To the editor:
In the article by Sánchez Gómez et al. (1) authors state that “microeconomic studies for the treatment of obesity have increased in recent years”. We must bear in mind, however, that this does not happen worldwide. The country with most evidence about this topic is the United States, since 40% of its population is obese. In other countries, however, more research in this field is needed, and this is a cause for concern as obesity is a disease whose treatment incurs avoidable costs that have increased during the pandemic.
COVID-19 infection is transmitted from person to person, so one of the measures taken to reduce its rapid spread, as well as the infection rate and associated mortality, is the social isolation applied in most countries of the world. As a result, weight control, physical inactivity and changes in eating habits have become worrying issues. Various studies have shown that small changes in body weight in relatively short periods can become permanent and lead to substantial weight gain over time (2).
These changes can be associated with two important aspects. First, staying at home, which includes working remotely, studying, or spending many hours per day in front of a computer, with little outdoor physical activity. Second, the storage of food at home due to the existing restrictions to go outside to purchase food. In addition, the interruption of the work routine caused by quarantine could result in boredom, which in turn might be associated with an increased caloric intake. The stress
with which most people are currently living might also cause overeating, mainly of carbohydrate-rich foods, which carries a higher risk of developing obesity, which has been shown to increase the risk of more serious complications of COVID-19 infection (3).
Studies conducted in different countries focused on how eating habits, physical activity and weight gain were affected by the COVID-19 pandemic. In Italy, a study was conducted with 3 533 people aged between 12 and 86; the majority of participants (46.1%) had not changed their eating habits while 37% felt that these have worsened and 48.6% perceived a weight increase (3). In Poland, 1 097 people were surveyed, with a majority of women which had a normal body mass index. From them, 51.8% admitted eating snacks between meals more often and 43.5% reported eating more during quarantine periods. In this study, 29.9% reported weight gain, and weight change was correlated with body mass index and age (4). In a study from the United Arab Emirates with 1 012 subjects, an increase in the percentage of participants consuming five or more meals per day was shown, from 2.1% before the pandemic to 7% during it. With regard to physical activity, prior to the pandemic 32.1% did no physical exercise, a percentage that increased to 36.5% during quarantine periods; 40.3% also noticed an increase in body weight. These results indicate that in the UAE the study population experienced negative lifestyle changes, unbalanced food choices, and a reduction in physical activity during the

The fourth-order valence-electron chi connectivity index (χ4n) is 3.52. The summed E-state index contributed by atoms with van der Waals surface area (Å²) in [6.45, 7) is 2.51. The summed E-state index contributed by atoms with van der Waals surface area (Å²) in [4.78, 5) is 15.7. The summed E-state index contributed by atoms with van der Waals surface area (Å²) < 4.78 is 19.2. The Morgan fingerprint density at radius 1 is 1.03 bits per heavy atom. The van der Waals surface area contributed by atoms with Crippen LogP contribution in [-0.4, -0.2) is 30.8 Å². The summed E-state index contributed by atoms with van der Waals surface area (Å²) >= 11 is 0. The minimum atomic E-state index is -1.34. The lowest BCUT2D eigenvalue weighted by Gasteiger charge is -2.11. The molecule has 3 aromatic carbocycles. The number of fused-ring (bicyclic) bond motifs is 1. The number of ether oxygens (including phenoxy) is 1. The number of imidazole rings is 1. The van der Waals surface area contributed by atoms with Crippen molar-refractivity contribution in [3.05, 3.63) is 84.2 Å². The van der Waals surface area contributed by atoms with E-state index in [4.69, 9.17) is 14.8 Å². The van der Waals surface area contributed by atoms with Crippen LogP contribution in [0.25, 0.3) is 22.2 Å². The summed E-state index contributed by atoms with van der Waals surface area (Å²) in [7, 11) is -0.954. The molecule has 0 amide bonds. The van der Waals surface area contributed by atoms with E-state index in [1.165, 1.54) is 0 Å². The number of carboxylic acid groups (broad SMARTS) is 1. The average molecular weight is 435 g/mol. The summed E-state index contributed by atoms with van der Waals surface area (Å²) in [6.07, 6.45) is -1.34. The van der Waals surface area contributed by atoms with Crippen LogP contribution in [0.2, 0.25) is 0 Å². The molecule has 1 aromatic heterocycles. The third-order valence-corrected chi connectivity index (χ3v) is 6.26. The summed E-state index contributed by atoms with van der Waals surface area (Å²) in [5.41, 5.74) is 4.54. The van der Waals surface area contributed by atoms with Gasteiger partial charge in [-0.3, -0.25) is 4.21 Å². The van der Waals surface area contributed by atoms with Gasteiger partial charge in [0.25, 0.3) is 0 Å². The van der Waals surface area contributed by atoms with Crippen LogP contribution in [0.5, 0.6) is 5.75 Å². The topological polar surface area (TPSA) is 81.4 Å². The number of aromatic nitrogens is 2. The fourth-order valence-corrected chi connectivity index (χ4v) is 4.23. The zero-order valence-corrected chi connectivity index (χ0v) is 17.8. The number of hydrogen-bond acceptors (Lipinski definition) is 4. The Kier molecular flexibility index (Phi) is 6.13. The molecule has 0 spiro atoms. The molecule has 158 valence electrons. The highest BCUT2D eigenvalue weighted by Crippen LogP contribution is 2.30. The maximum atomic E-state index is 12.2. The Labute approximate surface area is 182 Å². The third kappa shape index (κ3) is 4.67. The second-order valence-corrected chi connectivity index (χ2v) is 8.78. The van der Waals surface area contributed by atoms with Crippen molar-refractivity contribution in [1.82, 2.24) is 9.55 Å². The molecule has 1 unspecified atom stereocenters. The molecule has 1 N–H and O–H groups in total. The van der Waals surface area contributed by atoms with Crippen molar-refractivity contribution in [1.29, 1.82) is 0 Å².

COVID-19 pandemic (5).
It is evident that obesity has been increasing, and despite prevention being an effective approach there has always been more emphasis on treatment, including diet changes and weight loss surgery. As obesity is accompanied by other more serious pathologies, which produce even more costs for health systems, countries should investigate more about the economic impact of obesity to understand the shortcomings of the health systems and together with nutritionists strengthen the population’s knowledge about actions to prevent obesity.
Conflict of interests. None declared.
Disclaimer. Authors hold sole responsibility for the views expressed in the manuscript, which may not necessarily reflect the opinion or policy of the RPSP/PAJPH or the Pan American Health Organization (PAHO).